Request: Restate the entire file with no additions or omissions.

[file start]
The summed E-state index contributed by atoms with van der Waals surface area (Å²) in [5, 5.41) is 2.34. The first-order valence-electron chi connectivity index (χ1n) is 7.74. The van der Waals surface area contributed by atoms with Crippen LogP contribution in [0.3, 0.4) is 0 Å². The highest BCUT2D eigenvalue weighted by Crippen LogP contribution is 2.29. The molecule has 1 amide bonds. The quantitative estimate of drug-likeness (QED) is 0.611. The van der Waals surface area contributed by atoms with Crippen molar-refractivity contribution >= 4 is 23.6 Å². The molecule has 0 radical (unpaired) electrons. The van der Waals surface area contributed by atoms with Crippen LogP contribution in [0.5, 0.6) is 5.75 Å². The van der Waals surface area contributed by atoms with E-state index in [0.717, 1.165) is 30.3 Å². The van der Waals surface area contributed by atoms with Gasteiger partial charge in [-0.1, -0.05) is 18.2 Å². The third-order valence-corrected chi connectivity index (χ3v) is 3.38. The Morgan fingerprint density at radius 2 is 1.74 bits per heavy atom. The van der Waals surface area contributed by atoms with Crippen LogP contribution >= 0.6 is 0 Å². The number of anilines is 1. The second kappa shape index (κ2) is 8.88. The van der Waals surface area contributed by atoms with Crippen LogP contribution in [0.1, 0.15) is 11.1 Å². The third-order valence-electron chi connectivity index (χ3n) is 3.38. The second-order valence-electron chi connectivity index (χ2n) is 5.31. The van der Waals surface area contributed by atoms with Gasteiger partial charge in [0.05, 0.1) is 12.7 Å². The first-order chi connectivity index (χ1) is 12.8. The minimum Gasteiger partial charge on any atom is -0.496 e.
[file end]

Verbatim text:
The summed E-state index contributed by atoms with van der Waals surface area (Å²) in [5, 5.41) is 2.34. The first-order valence-electron chi connectivity index (χ1n) is 7.74. The van der Waals surface area contributed by atoms with Crippen LogP contribution in [0.3, 0.4) is 0 Å². The highest BCUT2D eigenvalue weighted by Crippen LogP contribution is 2.29. The molecule has 1 amide bonds. The quantitative estimate of drug-likeness (QED) is 0.611. The van der Waals surface area contributed by atoms with Crippen molar-refractivity contribution >= 4 is 23.6 Å². The molecule has 0 radical (unpaired) electrons. The van der Waals surface area contributed by atoms with Crippen LogP contribution in [0.5, 0.6) is 5.75 Å². The van der Waals surface area contributed by atoms with E-state index in [0.717, 1.165) is 30.3 Å². The van der Waals surface area contributed by atoms with Gasteiger partial charge in [-0.1, -0.05) is 18.2 Å². The third-order valence-corrected chi connectivity index (χ3v) is 3.38. The Morgan fingerprint density at radius 2 is 1.74 bits per heavy atom. The van der Waals surface area contributed by atoms with Crippen LogP contribution >= 0.6 is 0 Å². The number of anilines is 1. The second kappa shape index (κ2) is 8.88. The van der Waals surface area contributed by atoms with Crippen LogP contribution in [0.1, 0.15) is 11.1 Å². The third-order valence-electron chi connectivity index (χ3n) is 3.38. The second-order valence-electron chi connectivity index (χ2n) is 5.31. The van der Waals surface area contributed by atoms with Gasteiger partial charge in [0.05, 0.1) is 12.7 Å². The first-order chi connectivity index (χ1) is 12.8. The minimum Gasteiger partial charge on any atom is -0.496 e.